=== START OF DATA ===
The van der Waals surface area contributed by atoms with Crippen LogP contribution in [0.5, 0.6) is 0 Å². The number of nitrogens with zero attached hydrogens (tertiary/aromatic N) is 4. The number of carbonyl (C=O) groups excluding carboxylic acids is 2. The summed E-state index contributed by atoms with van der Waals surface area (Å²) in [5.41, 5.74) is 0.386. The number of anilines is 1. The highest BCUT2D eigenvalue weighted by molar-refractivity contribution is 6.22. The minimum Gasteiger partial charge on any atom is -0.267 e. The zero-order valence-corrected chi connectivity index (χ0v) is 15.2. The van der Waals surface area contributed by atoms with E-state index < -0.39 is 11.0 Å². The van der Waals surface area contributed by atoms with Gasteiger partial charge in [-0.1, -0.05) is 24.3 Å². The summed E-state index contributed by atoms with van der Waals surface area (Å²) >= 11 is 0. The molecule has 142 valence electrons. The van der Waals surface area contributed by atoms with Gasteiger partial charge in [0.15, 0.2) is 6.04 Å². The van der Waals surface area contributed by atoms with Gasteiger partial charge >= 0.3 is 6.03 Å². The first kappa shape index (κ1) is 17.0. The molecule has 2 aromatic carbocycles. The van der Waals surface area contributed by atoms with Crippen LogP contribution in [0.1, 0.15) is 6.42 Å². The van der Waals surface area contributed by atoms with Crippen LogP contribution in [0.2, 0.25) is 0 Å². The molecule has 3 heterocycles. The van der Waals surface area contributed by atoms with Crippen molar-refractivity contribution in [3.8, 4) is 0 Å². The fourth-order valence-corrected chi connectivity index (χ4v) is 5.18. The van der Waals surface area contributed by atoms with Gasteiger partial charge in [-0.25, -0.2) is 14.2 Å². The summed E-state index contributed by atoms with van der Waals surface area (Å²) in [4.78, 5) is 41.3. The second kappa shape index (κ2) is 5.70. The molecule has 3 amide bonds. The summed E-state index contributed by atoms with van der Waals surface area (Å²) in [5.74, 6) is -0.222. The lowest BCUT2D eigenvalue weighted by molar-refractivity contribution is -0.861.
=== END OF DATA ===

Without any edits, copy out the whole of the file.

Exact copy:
The van der Waals surface area contributed by atoms with Crippen LogP contribution in [0.5, 0.6) is 0 Å². The number of nitrogens with zero attached hydrogens (tertiary/aromatic N) is 4. The number of carbonyl (C=O) groups excluding carboxylic acids is 2. The summed E-state index contributed by atoms with van der Waals surface area (Å²) in [5.41, 5.74) is 0.386. The number of anilines is 1. The highest BCUT2D eigenvalue weighted by molar-refractivity contribution is 6.22. The minimum Gasteiger partial charge on any atom is -0.267 e. The zero-order valence-corrected chi connectivity index (χ0v) is 15.2. The van der Waals surface area contributed by atoms with E-state index < -0.39 is 11.0 Å². The van der Waals surface area contributed by atoms with Gasteiger partial charge in [-0.1, -0.05) is 24.3 Å². The summed E-state index contributed by atoms with van der Waals surface area (Å²) >= 11 is 0. The molecule has 142 valence electrons. The van der Waals surface area contributed by atoms with Gasteiger partial charge in [0.15, 0.2) is 6.04 Å². The van der Waals surface area contributed by atoms with Gasteiger partial charge >= 0.3 is 6.03 Å². The first kappa shape index (κ1) is 17.0. The molecule has 2 aromatic carbocycles. The van der Waals surface area contributed by atoms with Crippen LogP contribution in [0.1, 0.15) is 6.42 Å². The van der Waals surface area contributed by atoms with Crippen LogP contribution in [0.2, 0.25) is 0 Å². The molecule has 3 heterocycles. The van der Waals surface area contributed by atoms with Crippen molar-refractivity contribution in [3.8, 4) is 0 Å². The fourth-order valence-corrected chi connectivity index (χ4v) is 5.18. The van der Waals surface area contributed by atoms with Gasteiger partial charge in [-0.25, -0.2) is 14.2 Å². The summed E-state index contributed by atoms with van der Waals surface area (Å²) in [4.78, 5) is 41.3. The second kappa shape index (κ2) is 5.70. The molecule has 3 amide bonds. The summed E-state index contributed by atoms with van der Waals surface area (Å²) in [5.74, 6) is -0.222. The lowest BCUT2D eigenvalue weighted by molar-refractivity contribution is -0.861.